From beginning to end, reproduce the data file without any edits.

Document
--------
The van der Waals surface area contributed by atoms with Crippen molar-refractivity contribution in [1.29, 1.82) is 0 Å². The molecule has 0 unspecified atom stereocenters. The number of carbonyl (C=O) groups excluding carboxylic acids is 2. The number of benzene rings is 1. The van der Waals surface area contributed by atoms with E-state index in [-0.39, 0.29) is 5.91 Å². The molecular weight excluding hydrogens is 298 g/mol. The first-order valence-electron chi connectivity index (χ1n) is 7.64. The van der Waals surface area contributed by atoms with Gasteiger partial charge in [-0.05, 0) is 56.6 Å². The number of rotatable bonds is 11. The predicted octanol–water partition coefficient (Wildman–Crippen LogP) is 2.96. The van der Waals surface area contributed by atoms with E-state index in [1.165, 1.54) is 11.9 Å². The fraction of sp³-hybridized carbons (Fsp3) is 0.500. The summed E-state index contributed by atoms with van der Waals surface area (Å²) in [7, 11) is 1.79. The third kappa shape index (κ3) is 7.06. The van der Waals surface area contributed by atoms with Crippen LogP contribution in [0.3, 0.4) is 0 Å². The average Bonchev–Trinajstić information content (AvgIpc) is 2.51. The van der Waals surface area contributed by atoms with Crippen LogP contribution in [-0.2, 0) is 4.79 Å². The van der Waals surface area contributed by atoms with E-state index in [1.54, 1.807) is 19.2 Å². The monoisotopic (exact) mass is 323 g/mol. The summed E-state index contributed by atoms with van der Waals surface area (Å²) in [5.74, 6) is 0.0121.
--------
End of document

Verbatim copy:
The van der Waals surface area contributed by atoms with Crippen molar-refractivity contribution in [1.29, 1.82) is 0 Å². The molecule has 0 unspecified atom stereocenters. The number of carbonyl (C=O) groups excluding carboxylic acids is 2. The number of benzene rings is 1. The van der Waals surface area contributed by atoms with E-state index in [-0.39, 0.29) is 5.91 Å². The molecular weight excluding hydrogens is 298 g/mol. The first-order valence-electron chi connectivity index (χ1n) is 7.64. The van der Waals surface area contributed by atoms with Gasteiger partial charge in [-0.05, 0) is 56.6 Å². The number of rotatable bonds is 11. The predicted octanol–water partition coefficient (Wildman–Crippen LogP) is 2.96. The van der Waals surface area contributed by atoms with E-state index in [1.165, 1.54) is 11.9 Å². The fraction of sp³-hybridized carbons (Fsp3) is 0.500. The summed E-state index contributed by atoms with van der Waals surface area (Å²) in [7, 11) is 1.79. The third kappa shape index (κ3) is 7.06. The van der Waals surface area contributed by atoms with Crippen LogP contribution in [0.3, 0.4) is 0 Å². The average Bonchev–Trinajstić information content (AvgIpc) is 2.51. The van der Waals surface area contributed by atoms with Crippen LogP contribution in [-0.2, 0) is 4.79 Å². The van der Waals surface area contributed by atoms with E-state index in [1.54, 1.807) is 19.2 Å². The monoisotopic (exact) mass is 323 g/mol. The summed E-state index contributed by atoms with van der Waals surface area (Å²) in [5.74, 6) is 0.0121.